Common errors

“Transaction underpriced” or “transaction fee too low”

Means that your gas price is set too low and your transaction may not confirm, or will take too long too confirm, since it will always be at the end of the list of transactions to be included in the next block. Wallets will often offer you the option to increase your gas price to change this, or refuse to send the transaction.

“Transaction ran out of gas”

Means that the gas limit was set too low, and the transaction ended up using more gas than you paid for. Transactions with a lower gas limit than the gas used will never execute. In this case, you will not be refunded the Ethers spent. That is because the miner used valuable computational power to attempt to execute the transaction, but was unable to. Regardless of the transaction confirming or not, computational power was used, and it was paid for.

Gas limit of blocks

Instead of implementing a hard memory limit on blocks, like Bitcoin’s 1MB, Ethereum sets its block limits with gas. The current limit is set at 8000000 units of gas per block, but it is in fact not a hard limit, but a parameter the network follows as a mean limit for blocks. Blocks can be over the limit, but ultimately, the network aims to keep the average below 8000000. There is discussion regarding setting this limit in the actual protocol, with the benefit of preventing blocks from being too large and hard to compute, especially for nodes with less computational power available. The counterargument is that this limit may prevent complex dApps which consume a lot of gas from running.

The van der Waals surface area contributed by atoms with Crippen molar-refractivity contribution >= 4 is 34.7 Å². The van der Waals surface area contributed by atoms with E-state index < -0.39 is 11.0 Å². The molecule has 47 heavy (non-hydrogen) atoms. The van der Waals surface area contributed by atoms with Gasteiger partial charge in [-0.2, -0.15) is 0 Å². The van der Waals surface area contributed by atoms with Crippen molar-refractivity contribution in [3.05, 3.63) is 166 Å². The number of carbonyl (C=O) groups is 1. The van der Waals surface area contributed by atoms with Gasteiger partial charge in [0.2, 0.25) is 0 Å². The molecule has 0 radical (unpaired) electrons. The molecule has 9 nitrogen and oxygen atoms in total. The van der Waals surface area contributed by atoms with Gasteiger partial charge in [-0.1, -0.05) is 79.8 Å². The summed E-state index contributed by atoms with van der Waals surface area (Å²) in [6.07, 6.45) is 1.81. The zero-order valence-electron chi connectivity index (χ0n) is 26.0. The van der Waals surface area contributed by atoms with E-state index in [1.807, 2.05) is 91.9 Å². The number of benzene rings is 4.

More on that here and here.

Gas and smart contracts

Smart contracts require gas to run and execute its functions. The more complex a contract or function are, the more gas they will use. Because of this, optimization of smart contracts is extremely important, to prevent excess use of gas, which is costly, and overloads the network for no reason.

Commonly, Remix’s static analysis of contracts will return a warning regarding the high gas requirements of a function. It is also important to watch out for loops, which can consume excessive gas.

Publishing complex contracts will use more gas than publishing simpler contracts, and the same applies to the execution of these contracts.

Why are these fees important?

These fees are important because they provide a fair incentive scheme for keeping the network running properly, since the more you utilize the network, the more you pay for it. But perhaps most importantly, it helps protect the network against attacks (namely DDoS attacks), since malefactors will have to pay a high price to harm the network.





Yakko Majuri

Programmer, writer, traveler, hitchhiker, climber, photographer. i.e. lost. (P.S. amateur at most of the above) //